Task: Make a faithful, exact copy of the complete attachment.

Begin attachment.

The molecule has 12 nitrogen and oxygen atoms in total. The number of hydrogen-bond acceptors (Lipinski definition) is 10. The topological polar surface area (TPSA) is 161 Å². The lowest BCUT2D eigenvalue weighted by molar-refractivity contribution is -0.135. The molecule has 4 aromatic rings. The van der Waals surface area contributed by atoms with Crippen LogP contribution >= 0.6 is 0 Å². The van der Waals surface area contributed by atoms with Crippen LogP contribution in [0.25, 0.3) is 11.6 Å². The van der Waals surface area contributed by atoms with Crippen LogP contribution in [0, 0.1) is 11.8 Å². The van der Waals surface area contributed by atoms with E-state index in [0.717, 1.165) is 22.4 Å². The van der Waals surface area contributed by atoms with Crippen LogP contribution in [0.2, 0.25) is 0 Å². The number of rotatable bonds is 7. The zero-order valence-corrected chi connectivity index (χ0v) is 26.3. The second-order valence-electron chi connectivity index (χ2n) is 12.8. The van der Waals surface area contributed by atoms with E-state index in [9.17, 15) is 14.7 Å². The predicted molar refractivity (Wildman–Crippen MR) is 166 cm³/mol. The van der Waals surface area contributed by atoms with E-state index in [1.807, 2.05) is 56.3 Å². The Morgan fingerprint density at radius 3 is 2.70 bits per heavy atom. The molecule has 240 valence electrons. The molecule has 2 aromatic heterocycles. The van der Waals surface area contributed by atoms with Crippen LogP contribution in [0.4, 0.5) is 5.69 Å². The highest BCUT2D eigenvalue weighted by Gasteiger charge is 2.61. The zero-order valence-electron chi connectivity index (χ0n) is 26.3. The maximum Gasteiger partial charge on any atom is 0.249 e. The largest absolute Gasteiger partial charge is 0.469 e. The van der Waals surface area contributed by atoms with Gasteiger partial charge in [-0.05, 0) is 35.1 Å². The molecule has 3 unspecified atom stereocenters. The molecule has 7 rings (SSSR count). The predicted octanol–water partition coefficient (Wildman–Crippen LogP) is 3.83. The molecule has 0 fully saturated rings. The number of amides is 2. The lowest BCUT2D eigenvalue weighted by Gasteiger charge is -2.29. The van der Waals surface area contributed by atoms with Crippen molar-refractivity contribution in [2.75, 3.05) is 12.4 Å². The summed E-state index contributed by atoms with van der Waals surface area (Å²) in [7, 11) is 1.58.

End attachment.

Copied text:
The molecule has 12 nitrogen and oxygen atoms in total. The number of hydrogen-bond acceptors (Lipinski definition) is 10. The topological polar surface area (TPSA) is 161 Å². The lowest BCUT2D eigenvalue weighted by molar-refractivity contribution is -0.135. The molecule has 4 aromatic rings. The van der Waals surface area contributed by atoms with Crippen LogP contribution >= 0.6 is 0 Å². The van der Waals surface area contributed by atoms with Crippen LogP contribution in [0.25, 0.3) is 11.6 Å². The van der Waals surface area contributed by atoms with Crippen LogP contribution in [0, 0.1) is 11.8 Å². The van der Waals surface area contributed by atoms with E-state index in [0.717, 1.165) is 22.4 Å². The van der Waals surface area contributed by atoms with Crippen LogP contribution in [0.2, 0.25) is 0 Å². The number of rotatable bonds is 7. The zero-order valence-corrected chi connectivity index (χ0v) is 26.3. The second-order valence-electron chi connectivity index (χ2n) is 12.8. The van der Waals surface area contributed by atoms with E-state index in [9.17, 15) is 14.7 Å². The predicted molar refractivity (Wildman–Crippen MR) is 166 cm³/mol. The van der Waals surface area contributed by atoms with E-state index in [1.807, 2.05) is 56.3 Å². The Morgan fingerprint density at radius 3 is 2.70 bits per heavy atom. The molecule has 240 valence electrons. The molecule has 2 aromatic heterocycles. The van der Waals surface area contributed by atoms with Crippen LogP contribution in [0.4, 0.5) is 5.69 Å². The highest BCUT2D eigenvalue weighted by Gasteiger charge is 2.61. The zero-order valence-electron chi connectivity index (χ0n) is 26.3. The maximum Gasteiger partial charge on any atom is 0.249 e. The largest absolute Gasteiger partial charge is 0.469 e. The van der Waals surface area contributed by atoms with Gasteiger partial charge in [-0.05, 0) is 35.1 Å². The molecule has 3 unspecified atom stereocenters. The molecule has 7 rings (SSSR count). The predicted octanol–water partition coefficient (Wildman–Crippen LogP) is 3.83. The molecule has 0 fully saturated rings. The number of amides is 2. The lowest BCUT2D eigenvalue weighted by Gasteiger charge is -2.29. The van der Waals surface area contributed by atoms with Crippen molar-refractivity contribution in [2.75, 3.05) is 12.4 Å². The summed E-state index contributed by atoms with van der Waals surface area (Å²) in [7, 11) is 1.58.